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Dave Hoover explores the psychology of software development

Dave Hoover

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Thu, 23 Oct 2008

Rails Rumble 2008: Developing Run.Track.Run.

Leah Welty-Rieger joined Obtiva a couple months ago. She is an apprentice in our Software Studio. (She also recently earned her PhD in Particle Physics from Indiana University.) About a month or so ago, Leah and I were walking back from lunch and started talking about our shared interest in running. Then she told me about an idea she had for making simpler, easier, more informative running software for planning and tracking your training. A couple weeks later I found a link to Rails Rumble 2008. I'd wanted to rumble in the past, because I'm a fairly speedy programmer, and I love competition. But having very little CSS-fu and lacking any inspired 48-hour-sized ideas, I'd never rumbled. Until this year. I immediately thought of Leah's idea and realized that with the addition of CSS-ninja Dan Nawara to our Studio team, we had sufficient skills to rumble. And just because I had the luxury of doing so, I asked Fred Polgardy to join us as well, because, well, Fred's a genius, particularly with JavaScript.

We got together 3 times before the competition to formulate our plan of attack. This helped us start on the same page. We understood the domain model (Users have Runs have Splits), and we knew we were going to integrate with the Garmin Forerunner, and we knew we were going to use Flotr to build the HTML-canvas-based graphs that Leah had specified. We decided to use HAML and SASS, which I had never used, but found perfectly intuitive and productive (and now prefer it). I decided to stick with good old test/unit for TDD. I'm still much more productive in test/unit than any other Ruby testing framework and I needed something dead simple since I was going to be running low on energy. I also planned to use TDD strategically. Basically, I used it to test my models, but developed my controllers without tests. Ironically, this helped keep my controllers really skinny, since I ended up extracting logic into models (such as the Garmin XML file processing and matching scheduled runs to actual runs) and wrapping them in tests. We also decided on the name for the app: Run.Track.Run. We were both excited and disappointed to find out a day later that Relevance had created Run Code Run and would be offering free continuous integration for rumblers, and thereby leading everyone to assume that we copied their name.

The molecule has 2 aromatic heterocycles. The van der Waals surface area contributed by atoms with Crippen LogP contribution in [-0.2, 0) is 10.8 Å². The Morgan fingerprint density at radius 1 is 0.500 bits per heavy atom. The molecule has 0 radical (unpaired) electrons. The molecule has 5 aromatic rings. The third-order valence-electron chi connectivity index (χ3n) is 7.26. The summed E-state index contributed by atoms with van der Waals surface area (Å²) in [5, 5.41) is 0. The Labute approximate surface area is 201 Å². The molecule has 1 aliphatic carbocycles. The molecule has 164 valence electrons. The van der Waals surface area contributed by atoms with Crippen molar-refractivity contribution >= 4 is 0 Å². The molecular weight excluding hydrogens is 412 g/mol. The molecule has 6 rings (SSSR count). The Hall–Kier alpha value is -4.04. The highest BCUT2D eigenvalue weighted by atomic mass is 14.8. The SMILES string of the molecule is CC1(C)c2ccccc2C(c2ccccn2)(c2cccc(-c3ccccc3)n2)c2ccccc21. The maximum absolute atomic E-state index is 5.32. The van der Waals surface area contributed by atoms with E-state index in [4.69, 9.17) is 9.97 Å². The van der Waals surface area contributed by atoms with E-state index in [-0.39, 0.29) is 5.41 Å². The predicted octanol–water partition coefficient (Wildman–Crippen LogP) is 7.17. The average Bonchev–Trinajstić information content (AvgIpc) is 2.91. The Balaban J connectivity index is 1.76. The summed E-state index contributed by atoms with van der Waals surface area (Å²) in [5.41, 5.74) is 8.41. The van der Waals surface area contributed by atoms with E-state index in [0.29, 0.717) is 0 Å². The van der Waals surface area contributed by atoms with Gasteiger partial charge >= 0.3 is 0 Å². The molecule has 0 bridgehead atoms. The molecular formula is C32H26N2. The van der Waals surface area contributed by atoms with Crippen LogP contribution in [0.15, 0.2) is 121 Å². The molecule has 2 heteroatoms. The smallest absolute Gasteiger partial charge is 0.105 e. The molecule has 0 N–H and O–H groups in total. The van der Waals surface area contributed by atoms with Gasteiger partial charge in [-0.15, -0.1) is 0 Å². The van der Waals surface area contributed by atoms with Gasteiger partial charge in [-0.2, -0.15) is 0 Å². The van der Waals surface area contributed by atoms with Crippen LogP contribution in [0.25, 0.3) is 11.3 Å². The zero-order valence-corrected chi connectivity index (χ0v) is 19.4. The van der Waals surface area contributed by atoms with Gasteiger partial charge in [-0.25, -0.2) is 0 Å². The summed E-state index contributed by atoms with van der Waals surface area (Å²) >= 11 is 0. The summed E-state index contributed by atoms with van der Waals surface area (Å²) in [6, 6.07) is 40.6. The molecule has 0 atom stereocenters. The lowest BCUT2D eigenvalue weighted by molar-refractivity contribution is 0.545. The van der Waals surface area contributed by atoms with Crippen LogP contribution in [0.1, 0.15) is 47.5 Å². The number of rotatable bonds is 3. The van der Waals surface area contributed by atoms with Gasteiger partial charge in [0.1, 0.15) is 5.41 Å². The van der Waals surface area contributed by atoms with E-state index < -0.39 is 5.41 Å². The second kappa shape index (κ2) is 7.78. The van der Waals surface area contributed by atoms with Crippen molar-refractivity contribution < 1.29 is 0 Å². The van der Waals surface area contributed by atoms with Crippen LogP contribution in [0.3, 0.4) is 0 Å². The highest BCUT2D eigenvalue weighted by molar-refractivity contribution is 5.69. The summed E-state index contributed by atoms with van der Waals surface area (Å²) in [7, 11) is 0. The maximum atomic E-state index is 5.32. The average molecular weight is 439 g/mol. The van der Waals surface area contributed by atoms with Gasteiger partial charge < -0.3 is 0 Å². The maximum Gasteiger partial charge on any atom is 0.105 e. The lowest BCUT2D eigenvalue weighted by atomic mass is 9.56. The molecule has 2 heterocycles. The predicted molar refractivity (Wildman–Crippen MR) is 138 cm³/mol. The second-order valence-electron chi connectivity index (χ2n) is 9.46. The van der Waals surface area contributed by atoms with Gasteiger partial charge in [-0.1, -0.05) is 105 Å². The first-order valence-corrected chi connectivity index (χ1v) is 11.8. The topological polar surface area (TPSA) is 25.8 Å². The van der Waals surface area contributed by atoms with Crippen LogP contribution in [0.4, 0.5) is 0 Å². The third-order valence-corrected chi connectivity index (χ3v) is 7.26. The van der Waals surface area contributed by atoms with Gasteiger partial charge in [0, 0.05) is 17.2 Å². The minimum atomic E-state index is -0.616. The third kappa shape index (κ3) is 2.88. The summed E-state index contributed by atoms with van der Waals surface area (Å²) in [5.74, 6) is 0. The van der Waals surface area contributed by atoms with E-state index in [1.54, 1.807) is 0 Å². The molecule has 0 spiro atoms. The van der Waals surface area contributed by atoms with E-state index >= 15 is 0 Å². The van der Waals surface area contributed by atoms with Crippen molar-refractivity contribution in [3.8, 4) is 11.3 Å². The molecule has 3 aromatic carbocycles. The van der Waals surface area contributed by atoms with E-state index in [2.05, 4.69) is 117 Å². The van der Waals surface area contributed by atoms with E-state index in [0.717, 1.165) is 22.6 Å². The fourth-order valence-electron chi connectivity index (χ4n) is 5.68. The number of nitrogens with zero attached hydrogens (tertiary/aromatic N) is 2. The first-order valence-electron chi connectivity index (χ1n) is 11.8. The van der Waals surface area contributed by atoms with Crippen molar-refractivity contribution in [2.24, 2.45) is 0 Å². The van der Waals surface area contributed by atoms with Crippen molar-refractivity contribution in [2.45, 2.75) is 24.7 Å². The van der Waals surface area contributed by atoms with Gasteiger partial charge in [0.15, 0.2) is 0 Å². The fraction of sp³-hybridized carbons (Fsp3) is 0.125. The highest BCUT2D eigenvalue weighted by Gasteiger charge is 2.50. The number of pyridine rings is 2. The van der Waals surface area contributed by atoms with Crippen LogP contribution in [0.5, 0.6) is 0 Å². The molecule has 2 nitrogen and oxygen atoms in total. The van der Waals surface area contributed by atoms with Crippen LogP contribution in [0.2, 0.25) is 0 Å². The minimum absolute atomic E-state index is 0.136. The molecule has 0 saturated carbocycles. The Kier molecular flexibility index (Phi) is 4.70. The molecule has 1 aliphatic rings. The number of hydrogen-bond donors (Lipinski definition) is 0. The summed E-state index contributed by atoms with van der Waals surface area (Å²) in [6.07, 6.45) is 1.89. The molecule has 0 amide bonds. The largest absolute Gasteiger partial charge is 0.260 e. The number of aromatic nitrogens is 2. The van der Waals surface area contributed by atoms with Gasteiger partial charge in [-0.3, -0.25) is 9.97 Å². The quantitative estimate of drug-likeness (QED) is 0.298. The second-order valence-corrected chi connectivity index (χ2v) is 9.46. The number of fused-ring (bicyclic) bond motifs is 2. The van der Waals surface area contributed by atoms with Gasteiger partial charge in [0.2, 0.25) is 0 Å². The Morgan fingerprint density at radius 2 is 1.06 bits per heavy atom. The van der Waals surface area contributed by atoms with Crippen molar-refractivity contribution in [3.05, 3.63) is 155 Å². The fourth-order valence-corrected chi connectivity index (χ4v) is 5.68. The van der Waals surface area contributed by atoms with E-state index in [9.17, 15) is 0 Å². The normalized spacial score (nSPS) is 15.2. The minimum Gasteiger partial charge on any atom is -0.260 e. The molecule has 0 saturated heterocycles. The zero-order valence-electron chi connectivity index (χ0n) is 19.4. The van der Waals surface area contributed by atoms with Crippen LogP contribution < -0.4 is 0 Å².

The competition started on Friday at 7pm Chicago time. My wife, kids, and I with friends in their house. I rudely, and suddenly grabbed my laptop and bluetooth-enabled modem/mobile-phone and started the process of setting up our github repository with Bort, installed Debian on Linode (with Apache+Passenger, MySQL, Postfix), hooked our build into Run Code Run, and pushed our first Capistrano deployment up to the server. The next morning the 4 of us met at the office and started rumbling as a team. The rest of the story is actually pretty mundane. I got really pissed off, swearing loudly at the Garmin JavaScript libraries for a while until Fred came over and solved the problem. We did a lot of pair programming. And mostly just kicked ass consistently for 48 hours. I got to pair with Leah, Dan and Fred (sorted in order of amount of pairing time). I think everyone paired with everyone. And everyone got enough sleep. And with an hour to go, we were kicking back with beer and making final tweaks. In the end, we launched Run.Track.Run., which I'm particularly excited about, since I'm one of the (currently) 75 runners who are already using the application.

[/projects/runtrackrun] permanent link

Twitter Etiquette

I have a couple Twitter pet peeves. I follow around 80 people on Twitter, and this list has been carefully optimized over time to maximize signal vs. noise. I'm a huge fan of Twitter, I actually have seven Twitter accounts for the splintered fragments of my personality. I enjoy Twitter so much that I want to highlight 2 small peeves that I'm hoping we can minimize in order to help all of us maximize our signal.
  1. Multi-tweet tweets: Brian Marick, one of the most intelligent, humorous geeks I've had the pleasure of meeting has a long-running habit of allowing his tweets to break out of the 140 character limit. Brian, this is cheating! Embrace constraints!
  2. Context-less replies: I could point to a lot of offenders (myself included) but I'll point at one of my favorite people, Bil Kleb. I often observe people having a glorified instant messaging conversation on Twitter. This can get really noisy if you're not careful. You want to make sure that each tweet has enough context that your followers know enough to know that they're not interested or compelled to click through a username or tinyurl.
OK, stepping down from the soapbox...

[/social] permanent link

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